Leaders have influence and power, Employees do not. So how can physicians get these features of autonomy back as employees?
Maintain restrictions on lay control of the practice of medicine
In a changing and uncertain environment, many physicians will seek employment opportunities as a way to deal with unpredictable and oftentimes inadequate payment models and the increasing — and sometimes overwhelming — administrative burden of running their own practices. At the same time, hospitals and other nonphysician-owned entities will continue to seek to employ physicians.
Quality measures must take into account how sick patients are and what associated diseases they have. Incentives focused primarily on cost per member will reward physicians and providers for treating only the healthiest patients. The poorest and sickest likely will drag down the “efficiency” ratings so that their physicians and providers become ranked as “lower performing.”
Protecting the patient-physician relationship lies at the heart of Texas’ legal doctrine banning the corporate practice of medicine. Patients must be able to trust that the tests and treatments their physicians recommend are tailored to their individual medical needs and are shielded from improper lay influence. Each patient encounter must be governed by the ethics of the medical profession, the integration and application of advancing medical knowledge, and the partnership with the patient in making good decisions for that patient’s health.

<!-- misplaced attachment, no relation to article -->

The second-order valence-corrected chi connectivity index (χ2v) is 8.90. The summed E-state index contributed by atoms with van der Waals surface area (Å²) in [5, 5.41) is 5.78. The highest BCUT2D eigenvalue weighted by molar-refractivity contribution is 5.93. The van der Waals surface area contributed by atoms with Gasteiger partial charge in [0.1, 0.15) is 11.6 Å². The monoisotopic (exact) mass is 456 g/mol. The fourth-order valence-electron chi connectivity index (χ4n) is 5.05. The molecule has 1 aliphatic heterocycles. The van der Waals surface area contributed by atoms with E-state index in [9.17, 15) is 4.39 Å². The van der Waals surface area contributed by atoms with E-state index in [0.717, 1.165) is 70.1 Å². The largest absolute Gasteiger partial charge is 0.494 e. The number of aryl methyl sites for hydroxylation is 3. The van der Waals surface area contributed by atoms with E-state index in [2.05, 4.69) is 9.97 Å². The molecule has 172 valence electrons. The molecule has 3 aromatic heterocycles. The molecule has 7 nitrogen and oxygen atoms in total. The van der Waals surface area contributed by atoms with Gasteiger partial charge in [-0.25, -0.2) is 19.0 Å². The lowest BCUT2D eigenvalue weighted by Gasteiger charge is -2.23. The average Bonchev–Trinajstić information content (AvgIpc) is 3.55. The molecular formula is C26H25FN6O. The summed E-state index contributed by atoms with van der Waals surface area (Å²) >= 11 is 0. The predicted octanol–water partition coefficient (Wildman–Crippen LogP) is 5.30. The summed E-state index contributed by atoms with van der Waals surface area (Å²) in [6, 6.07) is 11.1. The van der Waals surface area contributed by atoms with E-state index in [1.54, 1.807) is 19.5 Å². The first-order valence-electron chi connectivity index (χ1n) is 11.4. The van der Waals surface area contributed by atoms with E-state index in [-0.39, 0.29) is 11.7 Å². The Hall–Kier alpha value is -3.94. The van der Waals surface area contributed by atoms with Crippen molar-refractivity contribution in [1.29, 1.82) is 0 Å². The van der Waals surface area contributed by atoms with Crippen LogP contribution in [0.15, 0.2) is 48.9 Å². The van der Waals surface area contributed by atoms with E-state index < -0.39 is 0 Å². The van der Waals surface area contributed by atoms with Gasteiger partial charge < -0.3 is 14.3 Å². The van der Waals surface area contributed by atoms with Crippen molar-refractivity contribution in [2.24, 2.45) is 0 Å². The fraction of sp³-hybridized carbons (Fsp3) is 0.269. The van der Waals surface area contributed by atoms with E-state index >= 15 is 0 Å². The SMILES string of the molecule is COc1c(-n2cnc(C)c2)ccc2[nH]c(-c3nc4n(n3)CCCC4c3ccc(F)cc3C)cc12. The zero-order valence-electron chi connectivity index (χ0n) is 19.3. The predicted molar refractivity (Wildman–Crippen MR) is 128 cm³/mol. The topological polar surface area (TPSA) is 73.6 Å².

Employment without protections is the corporate practice of medicine. Employment with protections is part of the practice of medicine, and that’s what we stand for.
At TMA’s urging, the 2011 Texas Legislature passed ground-breaking new laws that protect patients and their physicians’ ability to exercise independent medical judgment free from interference by a hospital administrator or corporate officer. At the same time, we preserved Texas’ ban on the corporate practice of medicine with several carefully delineated expansions for physician employment. These included strong protections for physicians employed by or associated with hospital-controlled health care corporations, rural county hospital districts, large urban hospital districts, and the newly established Texas health care collaboratives. Texas is the first state in the country to take the critical step of protecting clinical autonomy. The laws place responsibility for monitoring and enforcement with the Texas Medical Board, which is the agency responsible for upholding the standards of medical practice in the state.
Over the course of the coming decade, patients and physicians will see many changes in the organization and delivery of medical services. New payment models likely will drive new practice arrangements. Many physicians will continue to practice independently, some will partner in small to large groups, and others will join larger single or multispecialty groups. Payment models for physicians’ services will continue to be a mix of fee-for-service, global or capitated payments, and salary arrangements for physicians who choose employment.
Regardless of the applicable practice arrangement, TMA and its member physicians remain committed to protecting the clinical autonomy of physicians and the primacy of the patient-physician relationship.